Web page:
Tag Archives: Community leaders

And now for something completely different

In contrast to the insulting misrepresentations of Rep. Peter King and Rep. Frank Wolf during Thursday’s hearing, Deputy National Security Advisor Denis McDonough recognized the tremendous contributions of the American Muslim community to combatting domestic terrorism. From his remarks at the ADAMS Center on March 6:

Imam Magid is among the many Muslim leaders who have been recognized by the Director of the FBI for their efforts to strengthen cooperation between Muslim communities and law enforcement.

To counter the propaganda videos from the likes of al-Awlaki, Imam Magid even joined with other clerics and scholars to make their own videos, which have gone viral, explaining that Islam preaches peace, not violence. Most Americans never hear about these efforts, and, regrettably, they’re rarely covered by the media. But they’re going on every day—and they’re helping to keep our country safe.

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Irony alert – can I get a witness?

Back in 2005, a new program designed to remove impediments to cooperation between local Arab, Muslim and Sikh communities and law enforcement agencies was presented to the FBI. The Partnership for Prevention and Community Safety (PfP), “developed with considerable input from law enforcement and local communities, quickly gained the support it needed within the agency and was green-lighted for funding.”

But then a powerful member of Congress stepped in and, with one blow, killed the initiative. According to those with knowledge of the program, the congressman acted at the behest of an influential and strident anti-Muslim propagandist. This week, in an ironic twist, that same congressman is slated to speak at a congressional hearing looking into the allegation that American Muslims are insufficiently cooperative with law enforcement.

The “powerful member of Congress” was Frank Wolf. Continue reading

A better idea for a Homeland Security hearing

Sadly, it appears we have attracted a commenter who would like to have a tiny (in so many respects) Loudoun version of Rep. Peter King’s execrable hearings, hearings that further target a minority community already in the crosshairs of a profoundly ignorant hate movement. The small-minded individual in question has been placed on moderation for using exactly the kind of slurs that are the premise of those hearings, scheduled to begin on Thursday.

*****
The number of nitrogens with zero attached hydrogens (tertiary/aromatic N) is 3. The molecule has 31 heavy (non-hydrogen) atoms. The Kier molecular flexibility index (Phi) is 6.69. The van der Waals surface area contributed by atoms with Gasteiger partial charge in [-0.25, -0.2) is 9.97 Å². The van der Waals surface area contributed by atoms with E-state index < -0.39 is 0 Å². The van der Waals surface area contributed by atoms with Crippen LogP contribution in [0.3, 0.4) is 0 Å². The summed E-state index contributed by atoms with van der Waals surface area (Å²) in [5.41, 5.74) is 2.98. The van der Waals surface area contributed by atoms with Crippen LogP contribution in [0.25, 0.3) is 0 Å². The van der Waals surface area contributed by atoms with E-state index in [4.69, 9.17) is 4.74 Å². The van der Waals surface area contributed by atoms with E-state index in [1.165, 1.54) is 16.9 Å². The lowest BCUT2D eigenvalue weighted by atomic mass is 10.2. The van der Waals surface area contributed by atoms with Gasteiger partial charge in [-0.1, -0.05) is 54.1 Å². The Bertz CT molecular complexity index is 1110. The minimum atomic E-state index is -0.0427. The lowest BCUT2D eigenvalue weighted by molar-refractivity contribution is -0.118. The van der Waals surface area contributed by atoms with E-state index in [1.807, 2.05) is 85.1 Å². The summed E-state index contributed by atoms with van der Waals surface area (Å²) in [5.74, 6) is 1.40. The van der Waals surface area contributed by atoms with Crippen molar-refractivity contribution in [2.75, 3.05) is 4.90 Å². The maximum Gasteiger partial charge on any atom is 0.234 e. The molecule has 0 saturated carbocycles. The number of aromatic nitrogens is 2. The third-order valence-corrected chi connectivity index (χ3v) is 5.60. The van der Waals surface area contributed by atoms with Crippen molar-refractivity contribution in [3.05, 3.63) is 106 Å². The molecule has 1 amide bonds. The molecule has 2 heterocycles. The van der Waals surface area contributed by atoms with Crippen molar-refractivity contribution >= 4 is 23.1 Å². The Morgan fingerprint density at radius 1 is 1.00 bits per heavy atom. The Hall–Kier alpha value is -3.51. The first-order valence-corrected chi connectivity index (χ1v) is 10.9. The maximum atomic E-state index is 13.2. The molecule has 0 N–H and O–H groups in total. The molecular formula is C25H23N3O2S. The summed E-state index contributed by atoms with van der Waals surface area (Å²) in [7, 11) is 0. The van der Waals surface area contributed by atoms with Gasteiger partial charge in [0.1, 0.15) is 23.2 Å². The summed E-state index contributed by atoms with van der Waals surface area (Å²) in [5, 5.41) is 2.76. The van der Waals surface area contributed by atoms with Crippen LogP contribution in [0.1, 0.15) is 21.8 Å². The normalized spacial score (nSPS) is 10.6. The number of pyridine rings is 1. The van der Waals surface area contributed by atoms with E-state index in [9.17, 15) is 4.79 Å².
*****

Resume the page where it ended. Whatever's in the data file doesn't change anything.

Eugene Robinson calls this exactly what it is:

Rep. Peter King, chairman of the House Homeland Security Committee, is about to convene hearings whose premise offends our nation’s founding ideals and whose targets are law-abiding members of a religious minority. King has decided to investigate Islam.

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Return of the Loudoun Alternative Gift Fair

It’s heartening to see (thanks, Paradox) that such a large majority of us think an appropriate role of government is that activity we sort of blandly refer to as “providing human services.”

Besides our collective ~cough~ responsibility to help each other, individuals can choose to support these agencies by shopping for the gift of a service to someone in our community who needs a hand. Here are some examples:

  • $25 provides a textbook and supplies to enable one ESOL, GED or basic literacy student to participate in tutoring or classes (Loudoun Literacy Council).
  • $10 will provide the gift of transportation to and from a doctor appointment, shopping or an errand to a frail senior citizen or disabled adult who is unable to drive or use public transportation (Loudoun Volunteer Caregivers).
  • $50 will give the gift of a rental subsidy to a Loudoun neighbor. People with chronic mental illnesses want food, clothing, shelter, friends, money in their pockets, recreation – the things we all want. Among all of these, stable and affordable housing is the cornerstone of their being able to live successfully in their own communities and reach their full potential (Friends of Loudoun Mental Health).

In addition to these, there are seven other local nonprofits represented, and 100% of the proceeds will help deliver services to Loudoun residents in need. An “any amount” option makes it easy for both a small child and a large donor to give according to their ability. What’s not to like?

Loudoun was just (again) named as the most affluent county in the nation, so chances are pretty good that you either are someone or know someone who does not need or want another “thing.” If you think it’s time to say no to compulsory consumerism, giving a meaningful gift is a great way to go. Check it out.

This project is made possible by a partnership between Loudoun Interfaith BRIDGES and  Loudoun Cares.